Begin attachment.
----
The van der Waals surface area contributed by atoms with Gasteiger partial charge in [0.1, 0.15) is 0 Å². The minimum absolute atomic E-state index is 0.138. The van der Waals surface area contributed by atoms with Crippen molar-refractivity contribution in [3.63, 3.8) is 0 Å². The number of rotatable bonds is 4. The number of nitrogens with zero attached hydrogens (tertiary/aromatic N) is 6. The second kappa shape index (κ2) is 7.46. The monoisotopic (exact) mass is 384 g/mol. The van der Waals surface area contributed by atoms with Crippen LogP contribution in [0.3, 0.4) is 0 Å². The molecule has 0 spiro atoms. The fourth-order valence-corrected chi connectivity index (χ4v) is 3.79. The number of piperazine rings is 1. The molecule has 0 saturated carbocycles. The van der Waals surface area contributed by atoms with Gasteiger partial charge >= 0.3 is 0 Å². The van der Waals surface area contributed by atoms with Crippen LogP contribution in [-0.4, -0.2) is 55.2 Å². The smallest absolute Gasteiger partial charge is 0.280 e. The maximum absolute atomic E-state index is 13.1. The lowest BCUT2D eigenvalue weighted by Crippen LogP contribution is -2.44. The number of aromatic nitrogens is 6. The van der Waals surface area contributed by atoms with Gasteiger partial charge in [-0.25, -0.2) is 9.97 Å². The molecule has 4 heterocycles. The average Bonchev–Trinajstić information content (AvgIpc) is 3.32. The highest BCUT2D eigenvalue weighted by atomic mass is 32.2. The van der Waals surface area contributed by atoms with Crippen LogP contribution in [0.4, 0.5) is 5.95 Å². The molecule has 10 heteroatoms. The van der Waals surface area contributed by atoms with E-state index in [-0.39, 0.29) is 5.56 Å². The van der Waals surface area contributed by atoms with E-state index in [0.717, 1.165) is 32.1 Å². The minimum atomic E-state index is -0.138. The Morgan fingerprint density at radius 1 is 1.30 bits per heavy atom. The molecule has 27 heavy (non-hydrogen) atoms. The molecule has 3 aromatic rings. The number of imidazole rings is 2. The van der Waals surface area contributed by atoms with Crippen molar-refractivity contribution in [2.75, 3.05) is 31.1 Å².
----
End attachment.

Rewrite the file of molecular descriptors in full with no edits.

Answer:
The van der Waals surface area contributed by atoms with Gasteiger partial charge in [0.1, 0.15) is 0 Å². The minimum absolute atomic E-state index is 0.138. The van der Waals surface area contributed by atoms with Crippen molar-refractivity contribution in [3.63, 3.8) is 0 Å². The number of rotatable bonds is 4. The number of nitrogens with zero attached hydrogens (tertiary/aromatic N) is 6. The second kappa shape index (κ2) is 7.46. The monoisotopic (exact) mass is 384 g/mol. The van der Waals surface area contributed by atoms with Crippen LogP contribution in [0.3, 0.4) is 0 Å². The molecule has 0 spiro atoms. The fourth-order valence-corrected chi connectivity index (χ4v) is 3.79. The number of piperazine rings is 1. The molecule has 0 saturated carbocycles. The van der Waals surface area contributed by atoms with Gasteiger partial charge >= 0.3 is 0 Å². The van der Waals surface area contributed by atoms with Crippen LogP contribution in [-0.4, -0.2) is 55.2 Å². The smallest absolute Gasteiger partial charge is 0.280 e. The maximum absolute atomic E-state index is 13.1. The lowest BCUT2D eigenvalue weighted by Crippen LogP contribution is -2.44. The number of aromatic nitrogens is 6. The van der Waals surface area contributed by atoms with Gasteiger partial charge in [-0.25, -0.2) is 9.97 Å². The molecule has 4 heterocycles. The average Bonchev–Trinajstić information content (AvgIpc) is 3.32. The highest BCUT2D eigenvalue weighted by atomic mass is 32.2. The van der Waals surface area contributed by atoms with Crippen LogP contribution in [0.4, 0.5) is 5.95 Å². The molecule has 10 heteroatoms. The van der Waals surface area contributed by atoms with E-state index in [-0.39, 0.29) is 5.56 Å². The van der Waals surface area contributed by atoms with E-state index in [0.717, 1.165) is 32.1 Å². The minimum atomic E-state index is -0.138. The Morgan fingerprint density at radius 1 is 1.30 bits per heavy atom. The molecule has 27 heavy (non-hydrogen) atoms. The molecule has 3 aromatic rings. The number of imidazole rings is 2. The van der Waals surface area contributed by atoms with Crippen molar-refractivity contribution in [2.75, 3.05) is 31.1 Å².